Common elements of an effective change management process are highlighted here. It is important to note that the formality of the process is scalable, and how financial institutions execute the process may vary depending on the size, structure, and complexity of the institution, including the resources allocated by the board and senior management and the magnitude and urgency in making the change. While every financial institution is expected to have an effective process for ensuring a timely and adequate response to change affecting the financial institution’s compliance with consumer laws and regulations, the nature of an effective program will vary.

Identify Changes

The first component of an effective change management system is the ability of the board and senior management to monitor changes and the associated risks to the institution.7 Financial institution personnel, such as the compliance officer and staff and other parties (vendors possessing the necessary subject matter expertise), can assist the board and senior management with (1) identifying statutory/regulatory changes that affect the financial institution’s operations and (2) determining how changes to the institution’s products and services would impact the financial institution’s consumer compliance obligations.

How an institution monitors legal and regulatory change can vary by institution depending on the size and complexity of the organization, the products and services offered, and the available resources. For example, some institutions may engage vendors or use industry tools such as regulatory calendars to keep track of upcoming rule changes, while other institutions may have more robust internal monitoring systems that may be cross-functional, involving business lines, compliance, and legal departments.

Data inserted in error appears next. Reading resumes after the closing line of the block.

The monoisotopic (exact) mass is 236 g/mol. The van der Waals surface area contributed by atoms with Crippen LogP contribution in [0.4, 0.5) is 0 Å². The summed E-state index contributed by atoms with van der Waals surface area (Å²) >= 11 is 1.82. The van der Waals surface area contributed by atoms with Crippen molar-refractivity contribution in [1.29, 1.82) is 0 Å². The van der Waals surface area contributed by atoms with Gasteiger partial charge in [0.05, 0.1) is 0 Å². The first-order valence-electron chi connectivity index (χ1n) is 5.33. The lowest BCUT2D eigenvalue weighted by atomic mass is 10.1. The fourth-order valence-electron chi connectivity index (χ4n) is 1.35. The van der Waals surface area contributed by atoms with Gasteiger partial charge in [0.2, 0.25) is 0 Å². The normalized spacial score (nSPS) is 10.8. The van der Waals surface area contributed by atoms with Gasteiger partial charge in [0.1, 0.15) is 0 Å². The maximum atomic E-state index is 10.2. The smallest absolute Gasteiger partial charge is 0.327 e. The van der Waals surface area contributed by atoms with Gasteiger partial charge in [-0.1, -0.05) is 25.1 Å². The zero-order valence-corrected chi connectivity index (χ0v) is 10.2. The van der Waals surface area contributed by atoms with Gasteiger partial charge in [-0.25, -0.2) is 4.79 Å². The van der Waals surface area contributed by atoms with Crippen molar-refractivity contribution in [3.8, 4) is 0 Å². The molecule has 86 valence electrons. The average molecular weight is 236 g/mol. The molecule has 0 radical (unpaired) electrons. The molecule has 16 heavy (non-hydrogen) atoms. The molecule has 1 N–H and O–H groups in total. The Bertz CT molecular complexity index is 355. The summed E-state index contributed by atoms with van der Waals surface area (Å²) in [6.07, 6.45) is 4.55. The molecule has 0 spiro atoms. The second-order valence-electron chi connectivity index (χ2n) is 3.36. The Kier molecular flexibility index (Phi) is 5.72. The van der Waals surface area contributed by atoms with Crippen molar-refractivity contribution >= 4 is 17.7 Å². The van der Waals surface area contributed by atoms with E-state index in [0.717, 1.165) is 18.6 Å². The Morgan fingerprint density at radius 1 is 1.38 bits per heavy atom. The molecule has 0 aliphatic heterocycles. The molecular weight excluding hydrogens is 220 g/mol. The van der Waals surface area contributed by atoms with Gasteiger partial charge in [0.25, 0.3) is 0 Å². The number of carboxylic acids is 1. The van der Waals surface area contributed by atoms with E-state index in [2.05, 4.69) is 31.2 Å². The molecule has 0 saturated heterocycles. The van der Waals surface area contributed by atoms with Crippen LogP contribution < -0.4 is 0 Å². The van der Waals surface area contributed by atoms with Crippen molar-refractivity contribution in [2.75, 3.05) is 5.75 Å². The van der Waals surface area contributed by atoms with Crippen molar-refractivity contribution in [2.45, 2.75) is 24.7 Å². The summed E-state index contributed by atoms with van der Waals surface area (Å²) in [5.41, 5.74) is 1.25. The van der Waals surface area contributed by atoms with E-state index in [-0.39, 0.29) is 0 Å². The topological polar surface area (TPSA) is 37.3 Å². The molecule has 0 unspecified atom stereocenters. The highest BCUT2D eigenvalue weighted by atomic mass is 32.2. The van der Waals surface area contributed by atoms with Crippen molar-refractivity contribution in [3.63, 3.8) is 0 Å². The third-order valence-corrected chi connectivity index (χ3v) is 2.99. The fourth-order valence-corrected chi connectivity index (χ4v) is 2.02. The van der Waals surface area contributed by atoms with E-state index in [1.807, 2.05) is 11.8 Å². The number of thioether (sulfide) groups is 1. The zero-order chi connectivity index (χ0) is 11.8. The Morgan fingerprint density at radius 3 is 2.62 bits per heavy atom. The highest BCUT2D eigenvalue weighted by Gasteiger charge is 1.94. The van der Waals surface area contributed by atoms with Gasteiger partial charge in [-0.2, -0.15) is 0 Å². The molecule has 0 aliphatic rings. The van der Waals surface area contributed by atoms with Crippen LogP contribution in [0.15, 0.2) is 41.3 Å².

When a statutory or regulatory change occurs, the board of directors should help ensure the financial institution complies with the change. Here are some questions that may be helpful for the board and senior management to consider.

What — What is this regulation/guidance? What is the change and the purpose of the change?

Impact — What is the impact on our institution? What products does it affect, if any? Do we require system upgrades? What is the relative level of difficulty associated with this new/changed regulation? What will be needed to update systems and train staff?

Cost — What is the estimated cost to implement the change, including training and changes to systems and forms?

Plan — What is management’s plan for implementing and monitoring compliance?

The repeatable change management process outlined in this article may help compliance management staff respond to these questions.